facebook-twitter-instagram-icons-png-social-media-iconsFacebook and Twitter have been banning a lot of conservatives and anti-social justice activists recently, like Paul Joseph Watson, Sargon of Akkad (Carl Benjamin), Tommy Robinson, Milo Yiannopoulos, and Alex Jones. This has commonly been called “censorship” by them and others. But in this essay, I will argue that this is not censorship. It is something fundamentally different from censorship: moderation.

Censorship is always bad. Moderation can be good or bad. But even when it is bad, irrational and/or biased, it should not be regulated by law.

What is Censorship? What is Moderation?

According to Dictionary.com, a censor is “an official who examines books, plays, news reports, motion pictures, radio and television programs, letters, cablegrams, etc., for the purpose of suppressing parts deemed objectionable on moral, political, military, or other grounds.”

“Suppressing” here means “suppressing by using the force of the government.” That is, this is the government punishing citizens and/or confiscating their property (the banned materials in question.)

This is fundamentally different than a citizen regulating the speech of another on his property, as a condition of using it. If someone comes into your house and starts denouncing your wife or mother as a slut, you are within your rights to demand that he leave and to assert your property rights by the force of the police. If you and an opponent have been invited to a debate on abortion, and your opponent, or someone in the crowd, starts screaming about how you’re just privileged and your view is invalid, that person can be asked to leave and forced out if necessary. If someone is continually talking loudly during a movie, again, the theater is within its rights to have that person removed.

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The Elements of Moral Philosophy on Ethical Egoism: A Critique

The Elements of Moral Philosophy - Sixth Edition CoverMany college philosophy classes today discuss ethical egoism. Many take as their main source the work of James and Stuart Rachels, in their book, The Elements of Moral Philosophy. The main philosopher referenced in the Rachels’ discussion of ethical egoism in Elements is Ayn Rand. But their account of Ayn Rand’s Objectivist ethical theory and their arguments against it are problematic. Their account of her theory is not entirely accurate, and their arguments against it miss important considerations.

Here, I will look at how they present ethical egoism, including the arguments they present for and against it. Where appropriate, I’ll use this discussion to show how their conception of Ayn Rand’s theory is faulty. (After this point, I will refer to “Rachels” in the singular. The reader can take it to refer to whichever Rachels is responsible for the essence of the content.)

Part 1: “Duty” and Ayn Rand’s Ethics

On page 63 of Elements (6th Ed.), Rachels says:

[Ethical Egoism] holds that our only duty is to do what is best for ourselves.

This is not a good way to talk about Ayn Rand’s ethical theory, because Rand doesn’t accept moral duties as legitimate. Rand only thought that there were moral obligations, not duties. This may seem like a minor issue of semantics, but it is actually a deeply revealing point about how Ayn Rand’s conception of ethics is different from most other philosophers’.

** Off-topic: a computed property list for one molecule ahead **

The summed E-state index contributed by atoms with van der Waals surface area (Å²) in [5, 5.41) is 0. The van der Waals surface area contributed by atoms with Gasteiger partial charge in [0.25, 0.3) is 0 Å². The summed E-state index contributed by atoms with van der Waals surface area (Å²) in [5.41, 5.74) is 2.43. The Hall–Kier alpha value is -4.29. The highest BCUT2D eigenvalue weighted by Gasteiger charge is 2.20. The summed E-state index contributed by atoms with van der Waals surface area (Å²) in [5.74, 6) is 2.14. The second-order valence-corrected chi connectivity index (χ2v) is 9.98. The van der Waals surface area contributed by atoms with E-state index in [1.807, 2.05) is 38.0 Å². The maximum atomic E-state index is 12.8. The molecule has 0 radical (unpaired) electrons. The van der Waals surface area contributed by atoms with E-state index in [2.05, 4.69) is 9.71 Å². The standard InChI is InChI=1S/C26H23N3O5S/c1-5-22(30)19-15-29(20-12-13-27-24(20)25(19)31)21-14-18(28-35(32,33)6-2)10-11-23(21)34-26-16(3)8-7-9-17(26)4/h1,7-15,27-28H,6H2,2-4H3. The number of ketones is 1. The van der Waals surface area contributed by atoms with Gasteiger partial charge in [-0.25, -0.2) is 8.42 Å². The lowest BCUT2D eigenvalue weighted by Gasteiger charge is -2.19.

In the field of morality, a “duty” means a rule that one must allegedly follow, apart from one’s own interests or happiness. When we do something because we see that it will cause something else that we want for our own happiness, we do not call that “following our duty.” For example, if I work and earn money to buy a new gaming computer, my working is not following a duty. It’s doing something in order to get something else for myself. Or again, if I invest in a company to get a larger return on my investment later, we do not say that I am investing out of duty. If I help my wife because her happiness is important to my own, that is not following a duty, but doing something that improves my own life and promotes my happiness. I help her because I genuinely want to, not because I have a “duty” to.

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Video: Why Socialism is Always Oppressive, Dictatorial and Corrupt

I just published a video version of my essay, “Why Socialism is Always Oppressive, Dictatorial and Corrupt.” In it, I explain why socialism, when implemented to a high degree in the real world, results in dictatorship, oppression, rampant corruption, and personality cults.

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Jordan Peterson at OCON: Video and Objectivist Commentary

On July 1, Objectivist Summer Conference 2018 hosted Dr. Jordan Peterson and Dave Rubin in discussion with Objectivists, Dr. Greg Salmieri and Dr. Yaron Brook. Here’s the video of the discussion:

After this discussion, Yaron Brook hosted Greg Salmieri and Dr. Onkar Ghate on his show for some illuminating after-action analysis. Here’s that video:

You can see more interviews and discussions like this by subscribing to Yaron Brook’s YouTube channel, here: The Yaron Brook Show.

You can listen to Greg Salmieri on Ayn Rand’s ethics on the Elucidations philosophy podcast, put out by the University of Chicago, here: Episode 73: Greg Salmieri discusses Ayn Rand’s moral philosophy

On a related note, I am now producing original videos for YouTube. My YouTube channel is here: Sword of Apollo.

See Jordan Peterson Live at OCON 2018 — Yaron Brook Show Announcement

Video

Live Event: Philosophy and the Human Soul

Jordan Peterson will be joining Yaron Brook, Onkar Ghate and Dave Rubin for a conversation at OCON 2018. You can sign up for OCON and see this event in person on Sunday, July 1st, 2018 at the Newport Beach Marriot in Southern California. Scheduled time is 3:30-5:00 pm PDT. Student and young adult discounts are available.

Special event website: http://arioffer.org/SpecialEventatOCON2018

OCON Website: http://ocon.aynrand.org/
#OCON2018

This event will also be streamed live on The Rubin Report and Jordan Peterson’s YouTube channel.

The Yaron Brook Show: https://www.youtube.com/user/ybrook